help you. Are they offering to meet for a coffee to chat things through? Then
meet them. Do they want to call you to check up on you? Make sure you answer
the phone. Are they inviting you to go for cocktails to take your mind off things?
Have a bloody cocktail! The truth is, you need to be around people right now.
Don’t wallow in your own pool of self-pity. This brings me onto my next point
nicely.


5. Distract yourself.

There will be times where you have a moment’s peace, usually
first thing on a morning and last thing at night, to think about everything
that’s going on. While it’s important that you process it and let it digest,
you also need to make sure that you’re not dwelling on it. If you find yourself
sat in the corner of your room in the dark going over and over everything in
your mind, stop it. You need to steer your mind in a totally different
direction to avoid over-thinking which leads to negative thoughts and emotions.
The best thing you can do is find a distraction – watch TV, call a mate, go to
the shops and get the thing you’ve been meaning to buy for weeks. Please don’t
sit and dwell. It won’t help. You’ll just work yourself up into a frenzy and,
at the end of the day, it won’t do anybody any good. It achieves nothing.

6. Everything happens for a
reason.

I know a lot of people hate it, but I’m a big believer in
fate and the saying ‘everything happens for a reason’. I always think, for
example, if I hadn’t been to my Uni and met my course mate then I wouldn’t have
met Kane, who lived in her halls, and I wouldn’t have got into a relationship
with him and I wouldn’t have lived in Milton Keynes and I wouldn’t have got the
job at Fossil and I wouldn’t have been able to save up to go travelling and I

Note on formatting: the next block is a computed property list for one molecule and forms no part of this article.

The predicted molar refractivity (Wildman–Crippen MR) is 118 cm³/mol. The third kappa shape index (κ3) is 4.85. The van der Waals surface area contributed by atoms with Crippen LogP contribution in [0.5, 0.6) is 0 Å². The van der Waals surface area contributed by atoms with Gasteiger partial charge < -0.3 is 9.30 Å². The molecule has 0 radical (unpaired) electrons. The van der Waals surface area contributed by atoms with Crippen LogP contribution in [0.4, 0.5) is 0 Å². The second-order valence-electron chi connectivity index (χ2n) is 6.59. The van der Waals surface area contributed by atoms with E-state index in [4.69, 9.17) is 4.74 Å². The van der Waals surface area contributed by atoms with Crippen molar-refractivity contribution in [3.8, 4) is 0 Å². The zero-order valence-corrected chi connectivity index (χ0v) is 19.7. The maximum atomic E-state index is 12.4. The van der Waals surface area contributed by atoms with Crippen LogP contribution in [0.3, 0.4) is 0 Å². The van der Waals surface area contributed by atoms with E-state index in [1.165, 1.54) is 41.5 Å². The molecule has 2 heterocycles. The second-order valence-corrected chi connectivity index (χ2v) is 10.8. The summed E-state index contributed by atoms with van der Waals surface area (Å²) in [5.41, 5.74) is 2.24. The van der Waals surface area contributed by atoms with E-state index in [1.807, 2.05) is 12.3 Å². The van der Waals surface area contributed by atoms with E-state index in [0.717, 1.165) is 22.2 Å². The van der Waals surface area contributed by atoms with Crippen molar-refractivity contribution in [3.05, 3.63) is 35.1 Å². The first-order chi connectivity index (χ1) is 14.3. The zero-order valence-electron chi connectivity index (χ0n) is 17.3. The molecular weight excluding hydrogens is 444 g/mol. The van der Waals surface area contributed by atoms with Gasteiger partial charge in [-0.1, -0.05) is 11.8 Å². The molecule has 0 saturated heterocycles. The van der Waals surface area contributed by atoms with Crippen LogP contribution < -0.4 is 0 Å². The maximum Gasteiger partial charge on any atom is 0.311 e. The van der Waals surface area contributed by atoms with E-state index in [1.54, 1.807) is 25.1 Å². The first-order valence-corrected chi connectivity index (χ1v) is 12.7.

wouldn’t be about to embark upon the adventure that I’ve always dreamed of (etc
etc). This can also work the opposite way. I do believe that there’s
a set path that we’re all destined to take, as cheesy as it sounds. There’s
lessons in life that we have to learn and you learn a lot from these difficult
experiences. You might be kicking yourself because you made a mistake and you,
yourself, have caused the negative situation that you’re in. But we’re only
human at the end of the day and nobody’s perfect. Plus, if you hadn’t have made
a mistake, you wouldn’t have been able to learn from it. It’s the mistakes and
tough situations that make us stronger in life and the people that we are
today. Be thankful for that. All the pain and anguish will be worth it in the
end – it prepares you for the journey that lies ahead.


7. Remember life’s too short.

This is my favourite saying of all time. Yes, this big thing
has just happened to you. It’s terrible. You’ve probably been
angry/upset/frustrated for days. But how much longer do you plan on having this
major battle with yourself? Not meaning to sound morbid, but you could die
tomorrow. You never know what’s around the corner and there’s no point wasting
your life being down. Life is for living and you should take every opportunity
you can to be happy. We all deserve happiness. You deserve happiness.


8. Have faith.

In the end, you just have to believe that everything’s going
to be okay. I’m also a big fan of the saying: ‘Everything will be okay in the end.
If it’s not okay, it’s not the end’. You have to believe that things will get
better because they will, in time. It’s proven. Just look at celebrities, for
example. David Beckham cheated on Victoria – their marriage is still going
strong. Angelina Jolie lost her Mum to ovarian cancer and then was diagnosed
with it herself – she is still smiling and speaking out to help others. Granted,
it’s not going to happen overnight. But you’ll reach a point where you will
start to feel better with each day. Hours will turn into days, days will turn
into weeks and, before you know it, you’ll feel like your old self again. There’s
no set amount of time that it takes and you can’t rush it. But when the dark
cloud has lifted, you’ll know it, and that’s where the new chapter of your life
starts. Welcome back.

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(I hope I have managed to help at least one person with this post! Good luck with everything and remember, chin up! There is light at the end of the tunnel. Much love, Katie-xo)